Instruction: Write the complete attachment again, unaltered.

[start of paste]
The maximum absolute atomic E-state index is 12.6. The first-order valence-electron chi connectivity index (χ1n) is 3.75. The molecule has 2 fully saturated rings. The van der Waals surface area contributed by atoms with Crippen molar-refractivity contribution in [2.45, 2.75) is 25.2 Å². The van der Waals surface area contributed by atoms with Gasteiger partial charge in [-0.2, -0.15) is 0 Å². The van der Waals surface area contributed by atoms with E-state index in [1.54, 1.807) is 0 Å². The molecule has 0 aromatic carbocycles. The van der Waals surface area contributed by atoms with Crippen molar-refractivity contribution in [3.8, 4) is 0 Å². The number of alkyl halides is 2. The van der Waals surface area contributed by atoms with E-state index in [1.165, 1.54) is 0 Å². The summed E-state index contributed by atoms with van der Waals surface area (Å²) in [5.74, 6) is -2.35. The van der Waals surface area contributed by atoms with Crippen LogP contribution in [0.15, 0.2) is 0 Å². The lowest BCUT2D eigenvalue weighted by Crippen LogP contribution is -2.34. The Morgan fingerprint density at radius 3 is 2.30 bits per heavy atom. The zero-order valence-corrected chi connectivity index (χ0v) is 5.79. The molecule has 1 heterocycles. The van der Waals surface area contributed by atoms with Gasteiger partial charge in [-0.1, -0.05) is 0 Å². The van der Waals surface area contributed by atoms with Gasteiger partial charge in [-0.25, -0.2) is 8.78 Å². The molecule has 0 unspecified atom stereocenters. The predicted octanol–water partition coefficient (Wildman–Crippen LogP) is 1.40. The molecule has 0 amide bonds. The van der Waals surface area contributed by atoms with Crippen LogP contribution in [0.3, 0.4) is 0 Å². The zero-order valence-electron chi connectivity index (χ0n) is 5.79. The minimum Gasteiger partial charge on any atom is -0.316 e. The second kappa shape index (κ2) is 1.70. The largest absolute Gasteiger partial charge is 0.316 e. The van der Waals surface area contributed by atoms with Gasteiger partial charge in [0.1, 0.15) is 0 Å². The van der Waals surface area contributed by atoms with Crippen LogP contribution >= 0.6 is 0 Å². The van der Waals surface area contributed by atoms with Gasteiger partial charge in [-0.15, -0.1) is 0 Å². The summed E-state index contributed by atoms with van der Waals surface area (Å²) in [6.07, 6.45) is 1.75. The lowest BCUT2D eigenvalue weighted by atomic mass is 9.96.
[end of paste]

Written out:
The maximum absolute atomic E-state index is 12.6. The first-order valence-electron chi connectivity index (χ1n) is 3.75. The molecule has 2 fully saturated rings. The van der Waals surface area contributed by atoms with Crippen molar-refractivity contribution in [2.45, 2.75) is 25.2 Å². The van der Waals surface area contributed by atoms with Gasteiger partial charge in [-0.2, -0.15) is 0 Å². The van der Waals surface area contributed by atoms with E-state index in [1.54, 1.807) is 0 Å². The molecule has 0 aromatic carbocycles. The van der Waals surface area contributed by atoms with Crippen molar-refractivity contribution in [3.8, 4) is 0 Å². The number of alkyl halides is 2. The van der Waals surface area contributed by atoms with E-state index in [1.165, 1.54) is 0 Å². The summed E-state index contributed by atoms with van der Waals surface area (Å²) in [5.74, 6) is -2.35. The van der Waals surface area contributed by atoms with Crippen LogP contribution in [0.15, 0.2) is 0 Å². The lowest BCUT2D eigenvalue weighted by Crippen LogP contribution is -2.34. The Morgan fingerprint density at radius 3 is 2.30 bits per heavy atom. The zero-order valence-corrected chi connectivity index (χ0v) is 5.79. The molecule has 1 heterocycles. The van der Waals surface area contributed by atoms with Gasteiger partial charge in [-0.1, -0.05) is 0 Å². The van der Waals surface area contributed by atoms with Gasteiger partial charge in [-0.25, -0.2) is 8.78 Å². The molecule has 0 unspecified atom stereocenters. The predicted octanol–water partition coefficient (Wildman–Crippen LogP) is 1.40. The molecule has 0 amide bonds. The van der Waals surface area contributed by atoms with Crippen LogP contribution in [0.3, 0.4) is 0 Å². The zero-order valence-electron chi connectivity index (χ0n) is 5.79. The minimum Gasteiger partial charge on any atom is -0.316 e. The second kappa shape index (κ2) is 1.70. The largest absolute Gasteiger partial charge is 0.316 e. The van der Waals surface area contributed by atoms with Gasteiger partial charge in [0.1, 0.15) is 0 Å². The van der Waals surface area contributed by atoms with Crippen LogP contribution >= 0.6 is 0 Å². The van der Waals surface area contributed by atoms with Gasteiger partial charge in [-0.15, -0.1) is 0 Å². The summed E-state index contributed by atoms with van der Waals surface area (Å²) in [6.07, 6.45) is 1.75. The lowest BCUT2D eigenvalue weighted by atomic mass is 9.96.